.... Uhm. Let's see.
1. Being a spacious walk in asshole who also has leprosy.
Okay. Can we just agree that if someone can write a best-selling series about a leper who defines jerk, there's really nothing off limits? I could see where trying to write a pedophile as a sympathetic hero might be a tall order, but as sure as I say it can't be done, someone will do it. Disturbing? Yep. And I wouldn't be interested in reading it in the least, but that's not the point. Someone, somewhere would find it interesting, whether from a technique standpoint, or because the reader is a fellow pedophile.
Honestly, I do believe there are characteristics that we as writers cannot give our heros and heroines. Those are the characteristics we ourselves have no empathy for. We're limited by our imaginations. We're limited by the fact that every human being on the planet is trapped inside his or her own head. Even though we are a social species and we do have some talent for reading emotion in other people's faces, the fact remains that we cannot experience what someone else has. Every individual grows up with a unique perspective - a filter no one else can duplicate. That means that we have to admit that every single one of our characters is an aspect of ourselves - in that we can use imagination and empathy to put ourselves in someone else's shoes, but emotional response must come from through us, through our unique filter. This isn't a bad thing. Not in the least. It actually serves writers and actors and performers of every kind, but that's another post.
It's simply that many of us have limits. Think of that ONE genre you would never read, much less write. Then there's the TV show, Dexter. It's been mentioned already this week. I stand in awe of the writers who can make a psychopathic serial killer so sympathetic. He's such a stranger in the strange land of our normal lives. I feel bad for him. It's brilliant stuff. I don't want to write it because I don't want to have to tap into the portion of my psyche that would let me write that character. That's my own personal limitation. Some other writer will see that challenge as a terrific adventure. And that's the beauty of this. Each of us wants to write interesting characters who resonate emotionally. That guarantees the full spectrum of human experience.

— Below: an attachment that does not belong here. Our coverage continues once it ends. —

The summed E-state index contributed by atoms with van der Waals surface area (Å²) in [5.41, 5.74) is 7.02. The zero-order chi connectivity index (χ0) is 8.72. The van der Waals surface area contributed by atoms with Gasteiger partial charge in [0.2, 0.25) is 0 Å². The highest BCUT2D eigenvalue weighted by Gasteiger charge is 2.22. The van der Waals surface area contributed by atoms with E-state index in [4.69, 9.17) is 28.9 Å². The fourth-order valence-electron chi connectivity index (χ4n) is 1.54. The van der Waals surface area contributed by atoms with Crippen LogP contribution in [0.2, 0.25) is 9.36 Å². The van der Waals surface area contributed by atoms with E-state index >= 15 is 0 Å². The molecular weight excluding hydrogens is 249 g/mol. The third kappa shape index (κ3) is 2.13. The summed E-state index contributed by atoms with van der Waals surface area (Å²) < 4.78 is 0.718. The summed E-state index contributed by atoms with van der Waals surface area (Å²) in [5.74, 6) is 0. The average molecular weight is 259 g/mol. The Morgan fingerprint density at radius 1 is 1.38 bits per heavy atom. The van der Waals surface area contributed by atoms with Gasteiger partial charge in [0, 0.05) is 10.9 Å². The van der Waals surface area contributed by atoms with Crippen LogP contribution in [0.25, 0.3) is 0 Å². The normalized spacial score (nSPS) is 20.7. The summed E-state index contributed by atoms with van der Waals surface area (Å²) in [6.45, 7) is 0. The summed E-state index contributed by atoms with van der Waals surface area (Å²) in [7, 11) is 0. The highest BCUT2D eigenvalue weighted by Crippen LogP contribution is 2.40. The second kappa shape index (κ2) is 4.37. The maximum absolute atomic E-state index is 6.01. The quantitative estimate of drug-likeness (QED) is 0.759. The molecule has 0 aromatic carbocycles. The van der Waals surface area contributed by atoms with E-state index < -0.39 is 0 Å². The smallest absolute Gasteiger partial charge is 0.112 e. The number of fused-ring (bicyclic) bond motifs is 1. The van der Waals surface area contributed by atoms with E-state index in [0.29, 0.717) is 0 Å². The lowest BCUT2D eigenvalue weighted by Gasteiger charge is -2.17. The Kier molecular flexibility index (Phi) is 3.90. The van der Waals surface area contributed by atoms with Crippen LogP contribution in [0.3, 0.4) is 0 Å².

Wrapping back to Stephen Donaldson, I saw an interview with him. The interviewer asked him what it was like writing the Thomas Covenant series. He said, "Torture." He went on to say that it wasn't fun. It wasn't pleasant. He didn't like writing the series, but he HAD to write the books. He had no choice.
I wonder if someone told him he couldn't write a characater like Thomas Covenant and then he couldn't resist the challenge. I know that I'm like that. Fastest way to get me to do something is to tell me I can't. So I wonder. How many of the supposed character taboos have been broken simply because someone said, 'You can't do that!'